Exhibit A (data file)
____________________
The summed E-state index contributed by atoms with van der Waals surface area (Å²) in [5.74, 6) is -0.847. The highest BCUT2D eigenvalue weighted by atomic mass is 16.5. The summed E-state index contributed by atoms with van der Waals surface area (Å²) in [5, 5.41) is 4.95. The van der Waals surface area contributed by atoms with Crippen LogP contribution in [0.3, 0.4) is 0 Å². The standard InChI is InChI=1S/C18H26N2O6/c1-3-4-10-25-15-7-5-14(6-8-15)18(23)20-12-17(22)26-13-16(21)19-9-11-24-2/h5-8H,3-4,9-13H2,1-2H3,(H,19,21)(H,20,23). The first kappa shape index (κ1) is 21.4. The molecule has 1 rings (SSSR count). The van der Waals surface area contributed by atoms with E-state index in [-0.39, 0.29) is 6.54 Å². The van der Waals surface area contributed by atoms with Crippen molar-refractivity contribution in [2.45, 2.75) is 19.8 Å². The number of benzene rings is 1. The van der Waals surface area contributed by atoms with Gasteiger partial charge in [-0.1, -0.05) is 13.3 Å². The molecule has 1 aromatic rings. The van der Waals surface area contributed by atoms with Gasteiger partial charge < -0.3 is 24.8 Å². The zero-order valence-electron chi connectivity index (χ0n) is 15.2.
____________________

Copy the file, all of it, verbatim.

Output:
The summed E-state index contributed by atoms with van der Waals surface area (Å²) in [5.74, 6) is -0.847. The highest BCUT2D eigenvalue weighted by atomic mass is 16.5. The summed E-state index contributed by atoms with van der Waals surface area (Å²) in [5, 5.41) is 4.95. The van der Waals surface area contributed by atoms with Crippen LogP contribution in [0.3, 0.4) is 0 Å². The standard InChI is InChI=1S/C18H26N2O6/c1-3-4-10-25-15-7-5-14(6-8-15)18(23)20-12-17(22)26-13-16(21)19-9-11-24-2/h5-8H,3-4,9-13H2,1-2H3,(H,19,21)(H,20,23). The first kappa shape index (κ1) is 21.4. The molecule has 1 rings (SSSR count). The van der Waals surface area contributed by atoms with E-state index in [-0.39, 0.29) is 6.54 Å². The van der Waals surface area contributed by atoms with Crippen molar-refractivity contribution in [2.45, 2.75) is 19.8 Å². The number of benzene rings is 1. The van der Waals surface area contributed by atoms with Gasteiger partial charge in [-0.1, -0.05) is 13.3 Å². The molecule has 1 aromatic rings. The van der Waals surface area contributed by atoms with Gasteiger partial charge < -0.3 is 24.8 Å². The zero-order valence-electron chi connectivity index (χ0n) is 15.2.